Traditions are tricky to navigate. Stay the course, and progress is slim. Push things too far, too quick, and the clamor of clutched pearls is heard ’round the world. The Aprilia RS 660 is a recent exception to the rule, vigorously shaking the middleweight sportbike applecart for motorcyclingkind’s betterment, flexing superbike tech and thoroughbred performance, distilled into a comfy package. While the RS 660’s street cred can’t be questioned, we wanted to see how far its racetrack DNA went on the circuit.It looks and sounds the part, but we haven’t had the opportunity to grace the wide-open pastures of a track and untether the 2022 Aprilia RS 660’s proverbial leash. Lucky for me, we made it out to the Aprilia Racer Days stop at WeatherTech Raceway Laguna Seca to sample the circuit’s fast and flowing 11 corners woven into the Santa Lucia Mountain Range.
The Noale-based brand is keen to point out that its lovely middleweight is not the 200-horsepower, tire-slaying, track-focused machine that its acclaimed RSV4 superbikes are—bless their fire-breathing hearts. Instead, the 2022 Aprilia RS 660 casts a broader net. It features power that mere mortals can extract, while street-savvy features broaden its appeal through a comfy saddle and integrated riser clip-on handlebars for just-the-right amount of sportiness. That approach might seem like the RS 660 is being muzzled, but I’ll point out right now that there is plenty of bark and bite, even on a box-stock canine I tested.We often hear about sibling rivalries, though when push comes to shove, there is harmony between the RS 660 and RSV4. After all, the playful 659cc parallel-twin engine is inspired by what’s powering big brother, putting down a wickedly fun 100 horsepower at 10,500 rpm and healthy 49 ft-lbs of torque at 8500 rpm. More track power is available from Aprilia—a race kit offers an Akrapovič exhaust system and matching ECU.By nature, this perky p-twin offers more low-end and midrange shove than what an equivalent inline-four can muster. While a 600 supersport will motor past on the straights, it will never be tractable or welcoming. Aprilia has a charmer on its hands, one that is decidedly exciting from the first rpm to the last, encouraging riders from across the skill spectrum to crack the throttle as early as possible. Intermediates will bask in its inviting torque and spirited revving, while an experienced rider is compelled to wring the throttle like a rubber chicken’s neck.It’s hard not to come away feeling like a hero when I’m not contending with peaky power deliveries or the inherent superbike pucker factor. Holding it wide and enjoying its eager pull is genuinely satisfying. Aside from a minor flat spot, noticeable in 2nd gear and around 5k, this parallel-twin is tugging at your collar to go—keep the rpm above 6k, and you’ll stave it off. Although, most buyers will probably see this as an incentive for a pipe and reflash to clear that meddlesome emissions hurdle.That does bring us to the electronic side and is one of the several features that help this steed justify the $11,299 MSRP. The Yamaha YZF-R7, Kawasaki Ninja 650, and Suzuki SV650 twins manage basic safety suites, and their prices reflect it. On the RS 660, only what’s on the top shelf will do, which includes six-axis IMU-supported rider aids accessed through the full-color TFT display.Five riding modes are available, though most are for the street. What’s important at Laguna Seca is the built-in lap timer in the track-focused Challenge and Time Attack modes. Between power modes, engine braking, traction control, ABS, and wheelie control settings, you get the works. There’s room for exploration, though I quickly settled with the zestiest throttle response. Combine that with a couple dashes of TC and disabled WC, and the RS 660 is a firecracker off any apex.Rounding out the whizz-bang niceties is the up/down quickshifter tied to a tidy six-speed transmission. Grabbing an upshift is as clean as a whistle, with a nice exhaust bark to heighten the experience. The same can be said of the downshift, except when barreling into slow corners and spiking the rpm—things that won’t happen on the street. The slightly conservative over-rev protection means you must let the tachometer settle a hair before nailing the final shift, or you can go old-school and use a touch of clutch.Aprilia devised a lightweight twin-spar aluminum chassis sporting athletic geometry in a class chockablock of tubular steel frames, giving it a taut and confident feel. The thoroughly stressed-member design keeps curb weight a flattering 403 pounds. While attractive on paper, the result is handling that makes anyone feel like a podium contender. Tipping into Turn 2 reveals a machine that won’t falter and pip up, nearly begging you to use its agility to rail one of the many high-speed corners at Laguna.All that feedback isn’t lost on the compliant KYB suspension, which features spring-preload and rebound damping adjustments at either end. Crank up the available settings a few turns, and the comfort witnessed on the street can still hold its own when being whipped through the demanding Corkscrew or hurling through Rainey. Heavy-braking zones and g-outs did highlight my desire for compression damping adjusters, but you won’t see me raising my nose at suspenders pulling double-duty like this.Those out for a track day rip on the Aprilia RS 660 are in good hands. Meanwhile, serious racers and track day junkies are sure to upgrade the fork cartridges and shock to help the chassis reach an even higher potential. Surely, they’ll finish things off with a steering damper for good measure.Brembo delivers the goods on all counts. An approachable yet confident bite translates well on the track. Feedback from the adjustable lever and excellent front-end feel gives you a perfect foundation to develop those all-important trail braking skills.Trusting what’s underneath you on the binders trickles down to the versatile Pirelli Diablo Rosso Corso II, great for those dabbling in track activities. No need to fuss with tire warmers and all that comes with softer, racier compounds; the PDRCII rubber offers good edge grip, communicating everything loud and proud. That’s beneficial for riders at either end of the spectrum, knowing when the limits are approaching.Now, we circle back to the comfortable ergonomics that separate Aprilia’s middleweight steed from the supersport herd. Consider me a fan, as the slightly propped-up riding position decreases weight on the wrists while allowing plenty of movement in the saddle. The go-fast types will surely replace the top yoke, add clip-ons, and get adjustable rearsets to customize to the nth degree. Still, I don’t consider the stock bits to be a hindrance.We knew that the RS 660 was destined to change the middleweight segment and raise the bar, a fact that was cemented when it secured a MotoAmerica Twins Cup title during its maiden year of competition. Aprilia’s effervescent twin-cylinder engine, remarkable agility, and electronics are a testament to the brand’s racing knowledge, shining on the street or track. And that is a rare achievement.Trackside photography by Cali Photography Auto-to-Aprilia photography by Dylan RaduenzRIDING STYLE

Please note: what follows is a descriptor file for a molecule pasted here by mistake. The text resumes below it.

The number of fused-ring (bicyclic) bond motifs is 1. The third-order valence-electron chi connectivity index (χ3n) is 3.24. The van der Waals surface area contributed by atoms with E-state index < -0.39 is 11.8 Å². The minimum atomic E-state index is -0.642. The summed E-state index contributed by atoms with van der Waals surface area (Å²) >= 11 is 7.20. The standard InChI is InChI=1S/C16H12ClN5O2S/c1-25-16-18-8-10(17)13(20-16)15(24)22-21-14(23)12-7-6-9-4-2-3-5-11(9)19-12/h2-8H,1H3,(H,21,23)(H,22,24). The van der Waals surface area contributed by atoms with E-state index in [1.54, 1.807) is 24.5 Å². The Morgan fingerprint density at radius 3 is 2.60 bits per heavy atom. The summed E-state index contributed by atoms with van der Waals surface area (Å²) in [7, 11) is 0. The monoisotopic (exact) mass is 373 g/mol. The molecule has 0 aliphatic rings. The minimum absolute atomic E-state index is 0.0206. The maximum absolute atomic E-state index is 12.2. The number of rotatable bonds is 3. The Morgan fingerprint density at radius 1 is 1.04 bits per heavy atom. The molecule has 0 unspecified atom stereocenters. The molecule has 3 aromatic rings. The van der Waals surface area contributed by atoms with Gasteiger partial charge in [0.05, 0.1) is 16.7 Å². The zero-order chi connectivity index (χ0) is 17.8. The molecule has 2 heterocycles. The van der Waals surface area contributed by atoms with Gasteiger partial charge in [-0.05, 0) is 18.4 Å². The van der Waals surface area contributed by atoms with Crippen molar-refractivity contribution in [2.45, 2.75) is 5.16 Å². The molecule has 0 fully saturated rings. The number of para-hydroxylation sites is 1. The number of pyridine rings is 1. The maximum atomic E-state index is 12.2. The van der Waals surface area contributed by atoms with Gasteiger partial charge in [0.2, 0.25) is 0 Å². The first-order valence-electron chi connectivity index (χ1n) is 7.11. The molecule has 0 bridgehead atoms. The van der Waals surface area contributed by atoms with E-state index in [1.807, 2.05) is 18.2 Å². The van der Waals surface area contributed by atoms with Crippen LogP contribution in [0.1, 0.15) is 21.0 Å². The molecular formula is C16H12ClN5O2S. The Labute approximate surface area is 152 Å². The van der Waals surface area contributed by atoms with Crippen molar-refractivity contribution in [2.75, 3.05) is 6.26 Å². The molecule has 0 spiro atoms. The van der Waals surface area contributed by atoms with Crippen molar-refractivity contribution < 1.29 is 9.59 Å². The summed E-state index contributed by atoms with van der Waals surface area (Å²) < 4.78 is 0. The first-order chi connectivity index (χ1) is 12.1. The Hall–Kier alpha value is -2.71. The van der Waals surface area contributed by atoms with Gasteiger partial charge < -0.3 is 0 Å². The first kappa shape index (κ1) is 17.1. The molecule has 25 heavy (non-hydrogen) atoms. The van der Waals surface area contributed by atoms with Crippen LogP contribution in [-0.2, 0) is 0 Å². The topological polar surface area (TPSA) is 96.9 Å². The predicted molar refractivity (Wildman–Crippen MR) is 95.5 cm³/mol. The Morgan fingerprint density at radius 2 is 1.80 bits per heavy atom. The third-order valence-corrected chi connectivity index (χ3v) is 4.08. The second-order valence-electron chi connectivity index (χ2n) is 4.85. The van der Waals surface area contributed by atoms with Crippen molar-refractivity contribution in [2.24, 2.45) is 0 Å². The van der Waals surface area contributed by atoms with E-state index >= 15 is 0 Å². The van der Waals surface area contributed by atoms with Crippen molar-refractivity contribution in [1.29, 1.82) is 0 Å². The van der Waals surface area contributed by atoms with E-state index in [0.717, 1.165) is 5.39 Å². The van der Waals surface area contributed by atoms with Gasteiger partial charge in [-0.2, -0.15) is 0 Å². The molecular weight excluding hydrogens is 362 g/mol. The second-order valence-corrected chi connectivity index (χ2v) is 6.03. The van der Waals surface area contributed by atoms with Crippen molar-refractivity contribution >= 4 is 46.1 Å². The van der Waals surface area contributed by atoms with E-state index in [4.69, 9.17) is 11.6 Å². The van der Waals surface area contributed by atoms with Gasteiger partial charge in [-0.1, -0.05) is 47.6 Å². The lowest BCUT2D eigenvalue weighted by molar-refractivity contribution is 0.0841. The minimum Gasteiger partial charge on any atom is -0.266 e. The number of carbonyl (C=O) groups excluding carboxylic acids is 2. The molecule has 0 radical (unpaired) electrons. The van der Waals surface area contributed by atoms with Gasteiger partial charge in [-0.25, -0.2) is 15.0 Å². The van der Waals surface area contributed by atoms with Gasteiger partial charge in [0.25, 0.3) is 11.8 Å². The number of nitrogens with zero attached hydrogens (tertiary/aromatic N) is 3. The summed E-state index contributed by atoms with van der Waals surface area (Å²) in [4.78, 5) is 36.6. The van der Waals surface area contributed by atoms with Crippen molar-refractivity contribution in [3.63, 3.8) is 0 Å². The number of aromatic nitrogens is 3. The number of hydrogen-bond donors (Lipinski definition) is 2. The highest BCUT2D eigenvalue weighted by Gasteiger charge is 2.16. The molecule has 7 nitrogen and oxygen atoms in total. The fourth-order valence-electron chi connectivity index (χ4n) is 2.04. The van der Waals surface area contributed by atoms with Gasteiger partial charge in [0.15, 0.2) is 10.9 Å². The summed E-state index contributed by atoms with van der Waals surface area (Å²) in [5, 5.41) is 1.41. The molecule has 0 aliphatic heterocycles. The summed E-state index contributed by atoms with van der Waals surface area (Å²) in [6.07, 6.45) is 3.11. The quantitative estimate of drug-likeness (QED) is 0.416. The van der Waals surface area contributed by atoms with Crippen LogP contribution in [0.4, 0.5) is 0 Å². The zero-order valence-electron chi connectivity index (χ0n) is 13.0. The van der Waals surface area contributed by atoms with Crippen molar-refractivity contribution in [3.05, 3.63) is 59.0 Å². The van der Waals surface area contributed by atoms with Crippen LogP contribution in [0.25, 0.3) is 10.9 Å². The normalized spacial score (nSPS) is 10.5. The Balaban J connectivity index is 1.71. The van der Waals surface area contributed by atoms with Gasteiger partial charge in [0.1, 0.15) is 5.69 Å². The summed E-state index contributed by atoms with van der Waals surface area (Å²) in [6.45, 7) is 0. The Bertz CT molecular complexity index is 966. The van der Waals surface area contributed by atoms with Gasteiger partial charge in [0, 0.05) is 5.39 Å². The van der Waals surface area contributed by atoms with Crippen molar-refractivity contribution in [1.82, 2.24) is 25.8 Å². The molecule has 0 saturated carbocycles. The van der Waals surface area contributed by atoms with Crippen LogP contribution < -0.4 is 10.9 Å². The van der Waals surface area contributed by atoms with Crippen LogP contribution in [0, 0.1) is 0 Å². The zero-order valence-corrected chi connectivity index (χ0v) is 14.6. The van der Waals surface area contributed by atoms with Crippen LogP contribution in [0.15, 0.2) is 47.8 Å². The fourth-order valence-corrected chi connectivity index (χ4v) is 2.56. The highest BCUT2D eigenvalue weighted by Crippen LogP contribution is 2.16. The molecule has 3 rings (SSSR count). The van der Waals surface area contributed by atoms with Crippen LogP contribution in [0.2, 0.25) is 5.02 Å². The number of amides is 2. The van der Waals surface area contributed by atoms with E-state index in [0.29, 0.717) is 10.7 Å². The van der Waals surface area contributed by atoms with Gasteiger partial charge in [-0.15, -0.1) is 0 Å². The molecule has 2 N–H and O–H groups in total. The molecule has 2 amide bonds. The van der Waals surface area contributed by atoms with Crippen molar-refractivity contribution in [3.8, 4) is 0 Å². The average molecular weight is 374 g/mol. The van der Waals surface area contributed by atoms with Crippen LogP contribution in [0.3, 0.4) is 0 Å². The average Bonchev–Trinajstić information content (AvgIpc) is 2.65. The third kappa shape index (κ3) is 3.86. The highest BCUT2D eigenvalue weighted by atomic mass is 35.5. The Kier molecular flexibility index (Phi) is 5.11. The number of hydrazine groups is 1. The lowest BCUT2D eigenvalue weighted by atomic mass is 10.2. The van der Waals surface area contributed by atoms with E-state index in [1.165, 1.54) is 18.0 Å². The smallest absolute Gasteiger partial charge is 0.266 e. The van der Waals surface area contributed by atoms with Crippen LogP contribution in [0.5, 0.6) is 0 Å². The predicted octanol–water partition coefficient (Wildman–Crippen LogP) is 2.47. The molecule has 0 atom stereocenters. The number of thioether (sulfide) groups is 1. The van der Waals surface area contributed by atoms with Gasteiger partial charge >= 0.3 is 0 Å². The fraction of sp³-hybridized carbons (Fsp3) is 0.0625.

Hello everyone and welcome once again to Motos and Friends, the weekly podcast brought to you by Ultimate Motorcycling. My name is Arthur Coldwells.
Motos and Friends is brought to you by Yamaha. You can check out the amazing YZF-R7 at your local Yamaha dealer, or of course at YamahaMotorsports.com. The YZF-R7 is an amazing supersport machine that is comfortable too!
In this week’s first segment, Editor Don Williams takes the smallest BMW ADV bike on an urban adventure in Los Angeles. The BMW G 310 GS is a full size motorcycle with a modest engine, so of course we wonder if it is a little too underpowered and might struggle. Don put it through its paces and gives us his take.
In the second segment, Neale Bayly and Kiran Ridley have returned from the Ukraine to Paris where Kiran is based.
Kiran is an award winning photojournalist, and as an accomplished documentarian, he has covered stories as diverse as drug smuggling around the Mexican border, to the devastation of the Australian Bush Fires, to the tragedy of the Mediterranean migration crisis. Neale and Kiran reminisce about their motorcycle adventure in the Ukraine, and their observations and experiences with the incredibly resilient people of Ukraine, who have been put through such brutal hardship.